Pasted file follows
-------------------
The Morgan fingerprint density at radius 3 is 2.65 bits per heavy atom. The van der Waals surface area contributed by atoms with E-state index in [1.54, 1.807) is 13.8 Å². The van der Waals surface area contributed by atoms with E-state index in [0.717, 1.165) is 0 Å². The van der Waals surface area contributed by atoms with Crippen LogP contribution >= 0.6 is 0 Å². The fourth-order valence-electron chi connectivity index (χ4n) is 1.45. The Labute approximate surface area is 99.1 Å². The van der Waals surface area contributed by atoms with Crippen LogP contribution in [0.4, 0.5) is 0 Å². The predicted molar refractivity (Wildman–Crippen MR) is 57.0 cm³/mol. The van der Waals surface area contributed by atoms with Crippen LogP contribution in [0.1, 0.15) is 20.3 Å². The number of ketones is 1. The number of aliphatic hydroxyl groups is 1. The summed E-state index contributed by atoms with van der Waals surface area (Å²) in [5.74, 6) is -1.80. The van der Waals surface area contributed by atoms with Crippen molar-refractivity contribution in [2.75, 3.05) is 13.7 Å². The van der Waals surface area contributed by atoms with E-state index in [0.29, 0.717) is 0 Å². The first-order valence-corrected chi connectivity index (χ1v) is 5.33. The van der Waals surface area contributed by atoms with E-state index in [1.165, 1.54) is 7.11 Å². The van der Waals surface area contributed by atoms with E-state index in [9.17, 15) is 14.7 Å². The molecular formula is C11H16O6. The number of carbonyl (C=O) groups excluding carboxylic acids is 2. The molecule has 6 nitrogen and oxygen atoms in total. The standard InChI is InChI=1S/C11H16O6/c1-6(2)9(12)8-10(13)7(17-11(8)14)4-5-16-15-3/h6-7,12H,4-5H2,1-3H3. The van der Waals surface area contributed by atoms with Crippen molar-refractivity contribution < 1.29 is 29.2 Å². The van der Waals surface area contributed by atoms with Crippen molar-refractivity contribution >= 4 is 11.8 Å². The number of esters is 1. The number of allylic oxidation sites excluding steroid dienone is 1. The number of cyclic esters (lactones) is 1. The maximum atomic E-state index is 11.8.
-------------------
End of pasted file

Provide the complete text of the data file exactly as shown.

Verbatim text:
The Morgan fingerprint density at radius 3 is 2.65 bits per heavy atom. The van der Waals surface area contributed by atoms with E-state index in [1.54, 1.807) is 13.8 Å². The van der Waals surface area contributed by atoms with E-state index in [0.717, 1.165) is 0 Å². The van der Waals surface area contributed by atoms with Crippen LogP contribution >= 0.6 is 0 Å². The fourth-order valence-electron chi connectivity index (χ4n) is 1.45. The Labute approximate surface area is 99.1 Å². The van der Waals surface area contributed by atoms with Crippen LogP contribution in [0.4, 0.5) is 0 Å². The predicted molar refractivity (Wildman–Crippen MR) is 57.0 cm³/mol. The van der Waals surface area contributed by atoms with Crippen LogP contribution in [0.1, 0.15) is 20.3 Å². The number of ketones is 1. The number of aliphatic hydroxyl groups is 1. The summed E-state index contributed by atoms with van der Waals surface area (Å²) in [5.74, 6) is -1.80. The van der Waals surface area contributed by atoms with Crippen molar-refractivity contribution in [2.75, 3.05) is 13.7 Å². The van der Waals surface area contributed by atoms with E-state index in [0.29, 0.717) is 0 Å². The first-order valence-corrected chi connectivity index (χ1v) is 5.33. The van der Waals surface area contributed by atoms with E-state index in [1.165, 1.54) is 7.11 Å². The van der Waals surface area contributed by atoms with E-state index in [9.17, 15) is 14.7 Å². The molecular formula is C11H16O6. The number of carbonyl (C=O) groups excluding carboxylic acids is 2. The molecule has 6 nitrogen and oxygen atoms in total. The standard InChI is InChI=1S/C11H16O6/c1-6(2)9(12)8-10(13)7(17-11(8)14)4-5-16-15-3/h6-7,12H,4-5H2,1-3H3. The van der Waals surface area contributed by atoms with Crippen molar-refractivity contribution < 1.29 is 29.2 Å². The van der Waals surface area contributed by atoms with Crippen molar-refractivity contribution >= 4 is 11.8 Å². The number of esters is 1. The number of allylic oxidation sites excluding steroid dienone is 1. The number of cyclic esters (lactones) is 1. The maximum atomic E-state index is 11.8.